Kim Gu’s handwritten commemoration of the death of Korean independent activist Ryu Gwan-soon as a ‘sacred death’ has been restored and open to the public.
The National Archives of Korea announced on Wednesday that it had successfully restored 99 pages of four rare records related to Ryu Gwan-soon, in commemoration of the Aunae Independence Movement; which was held on April 1, 1919. Ryu was sentenced to jail on charges of leading the Aunae Independence Movement. She was imprisoned at the Seodaemun prison and passed away on Sept. 28, 1920 from torture and beatings.
Recent records include three commemoration speeches dedicated to the unveiling ceremony of the monument for Aunae Independence Movement held at Gumi Mountain, Byeongcheon myeon of Cheonan on Nov. 27, 1947. “Ryu’s sacred death shines like the sun and moon, her great achievements are everlasting. Let us look up to the spirit of independence and move forward to achieve full independence,” wrote Kim in his commemoration speech.
The commemoration speech of Oh Chun-seok, the Minister of Culture and Education under U.S. trusteeship was also restored. He referred Ryu as “Sacred leader of the people” and “strong and courageous warrior”.
Ninety pages of Ryu’s historical items, which had been put together by Ryu Je-man, Ryu’s nephew, in the late 1940s. This includes biographical writings, records of the patriots, and the script of the film “Ryu Gwan-soon”. Photographs of the childhood years of Ryu Yedo, the older cousin of Ryu who had also participated in the independence movement, were also restored and disclosed to the public.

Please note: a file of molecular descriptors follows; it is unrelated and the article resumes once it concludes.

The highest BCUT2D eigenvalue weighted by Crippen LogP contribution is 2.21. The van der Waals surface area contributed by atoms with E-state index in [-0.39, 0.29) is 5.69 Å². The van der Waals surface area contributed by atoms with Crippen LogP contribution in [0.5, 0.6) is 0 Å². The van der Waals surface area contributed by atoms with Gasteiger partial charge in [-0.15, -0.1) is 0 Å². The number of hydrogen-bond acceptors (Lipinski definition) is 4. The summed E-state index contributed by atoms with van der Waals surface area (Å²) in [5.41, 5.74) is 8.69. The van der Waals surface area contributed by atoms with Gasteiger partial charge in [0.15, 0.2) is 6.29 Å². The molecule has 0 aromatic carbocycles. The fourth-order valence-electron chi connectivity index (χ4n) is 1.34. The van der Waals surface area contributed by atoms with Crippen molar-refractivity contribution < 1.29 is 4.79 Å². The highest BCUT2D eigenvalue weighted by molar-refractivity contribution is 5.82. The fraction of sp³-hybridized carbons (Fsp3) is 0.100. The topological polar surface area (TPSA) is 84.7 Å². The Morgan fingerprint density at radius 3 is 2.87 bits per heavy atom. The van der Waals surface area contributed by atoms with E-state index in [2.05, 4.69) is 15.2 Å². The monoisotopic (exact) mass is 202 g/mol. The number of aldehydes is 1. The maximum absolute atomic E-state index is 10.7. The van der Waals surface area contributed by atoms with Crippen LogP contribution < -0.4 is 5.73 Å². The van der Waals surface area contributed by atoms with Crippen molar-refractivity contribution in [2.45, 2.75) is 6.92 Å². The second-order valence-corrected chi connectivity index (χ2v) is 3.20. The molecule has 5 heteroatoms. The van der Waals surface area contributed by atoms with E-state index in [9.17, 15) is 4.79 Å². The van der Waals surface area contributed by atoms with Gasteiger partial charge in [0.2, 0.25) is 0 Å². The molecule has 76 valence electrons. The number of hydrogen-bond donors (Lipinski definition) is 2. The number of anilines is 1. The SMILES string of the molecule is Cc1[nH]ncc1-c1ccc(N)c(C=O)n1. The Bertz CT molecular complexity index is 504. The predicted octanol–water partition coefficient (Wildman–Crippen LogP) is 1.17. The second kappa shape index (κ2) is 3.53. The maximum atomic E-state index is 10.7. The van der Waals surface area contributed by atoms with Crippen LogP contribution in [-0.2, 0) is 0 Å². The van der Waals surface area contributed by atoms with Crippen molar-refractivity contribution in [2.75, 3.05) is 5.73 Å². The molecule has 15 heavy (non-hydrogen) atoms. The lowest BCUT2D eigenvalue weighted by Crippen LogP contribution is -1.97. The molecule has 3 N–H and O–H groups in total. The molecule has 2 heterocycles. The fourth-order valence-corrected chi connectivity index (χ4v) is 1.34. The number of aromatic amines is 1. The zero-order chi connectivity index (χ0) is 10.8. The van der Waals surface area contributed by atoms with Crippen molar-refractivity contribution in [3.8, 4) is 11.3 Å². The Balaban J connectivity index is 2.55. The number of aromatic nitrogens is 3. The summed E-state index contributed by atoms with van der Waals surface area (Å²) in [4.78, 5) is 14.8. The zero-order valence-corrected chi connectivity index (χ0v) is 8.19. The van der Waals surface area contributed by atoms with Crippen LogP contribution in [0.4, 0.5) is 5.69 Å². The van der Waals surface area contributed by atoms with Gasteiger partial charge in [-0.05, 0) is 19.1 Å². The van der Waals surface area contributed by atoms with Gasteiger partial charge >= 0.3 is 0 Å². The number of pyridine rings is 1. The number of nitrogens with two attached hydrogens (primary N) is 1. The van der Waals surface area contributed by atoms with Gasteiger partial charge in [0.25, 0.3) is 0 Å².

The recent work had been carried out at the request of Memorial for Ryu Gwan-soon, which was made to the National Archives in May last year. Since 2018, the National Archives has been supporting the restoration of damaged civil and public archives. So far, 7,064 pages at 59 institutions have been restored.
Kim’s handwritten script of the commemoration speech will be on public display at the Memorial for Ryu Gwan-soon on Thursday. Other restored archives will be disclosed on e-museam (www.emuseam.go.kr) , the search site for museum collections nationwide.
“We will continue to do our best to safely and permanently restore key national archives,” said Seo Jeong-uk, head of the the Restoration Service Team at the National Archives.
Chang-Kyu Park email@example.com